Clinical communication has been formally taught to medical students in the first few years of their course for several years, but it is only in relatively recent times that clinical communication has become routinely assessed. Increasingly, students recognize the fact that their "general" communication skills do not automatically translate into effective clinical communication.L L This textbook reflects the shifts described above and presents the medical student with a compelling resource in a field which has come of age. Clinical Communication Skills
is designed to be the first textbook of choice for lecturers and students alike, for early use in the medical degree. The book recognizes that this subject is often taught in parallel with Clinical Skills, and makes appropriate links.L L The book is unapologetically practical in its remit--it aims to equip students to deal with all kinds of clinical encounters, and to optimize the ways in which they communicate with patients and colleagues. Coverage features written communication, and also includes presenting patients to colleagues. Importantly, the book draws on patient and service-user involvement as well as a range of professional views. Readers can listen to these original interviews which are available as podcasts on the book's Online Resource Center. Extracts from these interviews are woven into the text of the book, and are designed in a second color for ease of reference. Similarly, sample conversational script is printed in color so that students can easily scan for examples of positive communication. However, a pragmatic approach is taken; coverage of what to do when things go wrong is also provided.L L Clinical Communication Skills
assumes no prior knowledge, but the communication challenges which the book addresses do advance throughout the chapters. The book starts with the basics of why clinical communication is taught, the process of the medical interview, and taking a medical history. The middle section of the book covers how to talk with other professionals, to a diverse range of patients, to children and young people, and to people with mental health problems. The final section of the book covers information-giving skills which have become more prominent across medicine, including managing uncertainty, explaining risk, patient safety, dealing with complaints and breaking bad news. The material is written to apply to a range of settings, not limiting itself to general practice.L L The advice provided in the book is informed by, and aknowledges key theories and frameworks. Indeed, the Editor completed a through literature review to underpin the writing of the book, and links to much of this research are provided on the book's online resource center. In terms of comprehensiveness, this text spans the undergraduate clinical communication curriculum and is benchmarked against several international statements on doctor-patient communication.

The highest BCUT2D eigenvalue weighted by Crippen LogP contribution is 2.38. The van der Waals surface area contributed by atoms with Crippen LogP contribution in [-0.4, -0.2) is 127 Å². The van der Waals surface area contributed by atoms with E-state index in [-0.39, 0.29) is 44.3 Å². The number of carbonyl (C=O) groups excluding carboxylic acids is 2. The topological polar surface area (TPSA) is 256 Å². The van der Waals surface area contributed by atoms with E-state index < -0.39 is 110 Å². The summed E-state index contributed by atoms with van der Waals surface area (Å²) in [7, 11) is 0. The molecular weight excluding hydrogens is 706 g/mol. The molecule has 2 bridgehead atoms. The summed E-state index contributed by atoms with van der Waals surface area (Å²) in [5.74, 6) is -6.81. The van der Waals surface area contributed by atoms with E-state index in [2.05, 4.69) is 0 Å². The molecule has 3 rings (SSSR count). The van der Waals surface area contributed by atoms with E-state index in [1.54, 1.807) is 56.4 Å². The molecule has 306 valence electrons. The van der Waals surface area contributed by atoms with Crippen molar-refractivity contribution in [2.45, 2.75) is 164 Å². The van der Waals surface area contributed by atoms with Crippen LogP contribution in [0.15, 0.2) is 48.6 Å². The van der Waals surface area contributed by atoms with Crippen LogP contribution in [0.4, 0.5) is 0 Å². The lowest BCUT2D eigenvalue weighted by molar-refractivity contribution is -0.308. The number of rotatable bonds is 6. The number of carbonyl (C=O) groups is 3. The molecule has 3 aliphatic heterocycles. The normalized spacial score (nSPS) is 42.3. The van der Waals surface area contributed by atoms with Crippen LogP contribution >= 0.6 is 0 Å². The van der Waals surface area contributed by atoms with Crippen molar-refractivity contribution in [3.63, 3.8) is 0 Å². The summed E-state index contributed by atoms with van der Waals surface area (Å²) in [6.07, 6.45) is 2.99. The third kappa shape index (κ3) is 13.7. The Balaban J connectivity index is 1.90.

Each chapter is well structured and is presented in an easy-to-read manner with extracts from podcasts used to provide an insight into patients and professional perspectives. This works very well and results in a balanced and credible resource for each chapter... All the chapters in this book use a clinical and functional approach to developing communication skills and this is done well. Nurse Education in Practice This is an excellent book for medical students, providing a simple and basic introduction to the complex area of communication in medicine. It starts by clearly explaining the importance of good communication in medicine, and how this can be achieved. It has a wonderful overview on medical history taking, which I would recommend that all first years read before commencing clinical placements. The book then continues to elaborate on the history taking process in different professions and becomes a very useful tool for those taking speciality placements e.g. paediatrics, psychiatry. Caroline Rance, Medical Student, University of Southampton, School of Medicine The strenghts of this book are: comprehensive; writing that is informative AND readable (too rare a combination); a layout that is appealing and navigable; very well-targeted at intended audience; and linked podcasts. It fills a gap and deserves to be immediately installed as the standard text for medical students. BMA Book Awards Reviewers The author has produced a scholarly, readable and above-all useful text. It is very well argued, pitched perfectly for the intended audience and beautifully laid out. It is also very useful for more established practitioners. Dr Malcolm Thomas, Medical Director, Effective Professional Interactions Ltd Skilfully integrates many aspects of communication that are required to become a safe and efficient doctor. This book is an absolute must for medical students to prepare them for the clinical environment and patient interactions. Alison McEwing, student, Peninsula Medical School This invaluable text concisely demonstrates how imperative effective communications skills are and most importantly, manages to expertly outline how clinicians can best improve these skills for the benefit of their everyday practice Colin Neil , GP and part-time postgraduate MSc student, University of Warwick